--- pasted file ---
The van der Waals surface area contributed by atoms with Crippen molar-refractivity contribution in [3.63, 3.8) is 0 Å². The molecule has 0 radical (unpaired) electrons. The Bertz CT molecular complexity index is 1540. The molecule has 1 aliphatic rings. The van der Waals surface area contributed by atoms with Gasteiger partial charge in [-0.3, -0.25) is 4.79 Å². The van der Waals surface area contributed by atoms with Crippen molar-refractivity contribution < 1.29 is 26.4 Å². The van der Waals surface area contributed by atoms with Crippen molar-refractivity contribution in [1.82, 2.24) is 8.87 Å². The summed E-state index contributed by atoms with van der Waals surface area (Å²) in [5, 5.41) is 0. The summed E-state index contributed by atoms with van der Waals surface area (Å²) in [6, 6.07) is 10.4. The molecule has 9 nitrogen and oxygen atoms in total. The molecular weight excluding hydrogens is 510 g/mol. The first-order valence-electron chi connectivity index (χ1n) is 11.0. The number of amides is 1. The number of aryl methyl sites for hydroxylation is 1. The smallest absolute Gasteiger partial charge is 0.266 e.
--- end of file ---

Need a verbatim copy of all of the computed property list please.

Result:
The van der Waals surface area contributed by atoms with Crippen molar-refractivity contribution in [3.63, 3.8) is 0 Å². The molecule has 0 radical (unpaired) electrons. The Bertz CT molecular complexity index is 1540. The molecule has 1 aliphatic rings. The van der Waals surface area contributed by atoms with Gasteiger partial charge in [-0.3, -0.25) is 4.79 Å². The van der Waals surface area contributed by atoms with Crippen molar-refractivity contribution < 1.29 is 26.4 Å². The van der Waals surface area contributed by atoms with Crippen molar-refractivity contribution in [1.82, 2.24) is 8.87 Å². The summed E-state index contributed by atoms with van der Waals surface area (Å²) in [5, 5.41) is 0. The summed E-state index contributed by atoms with van der Waals surface area (Å²) in [6, 6.07) is 10.4. The molecule has 9 nitrogen and oxygen atoms in total. The molecular weight excluding hydrogens is 510 g/mol. The first-order valence-electron chi connectivity index (χ1n) is 11.0. The number of amides is 1. The number of aryl methyl sites for hydroxylation is 1. The smallest absolute Gasteiger partial charge is 0.266 e.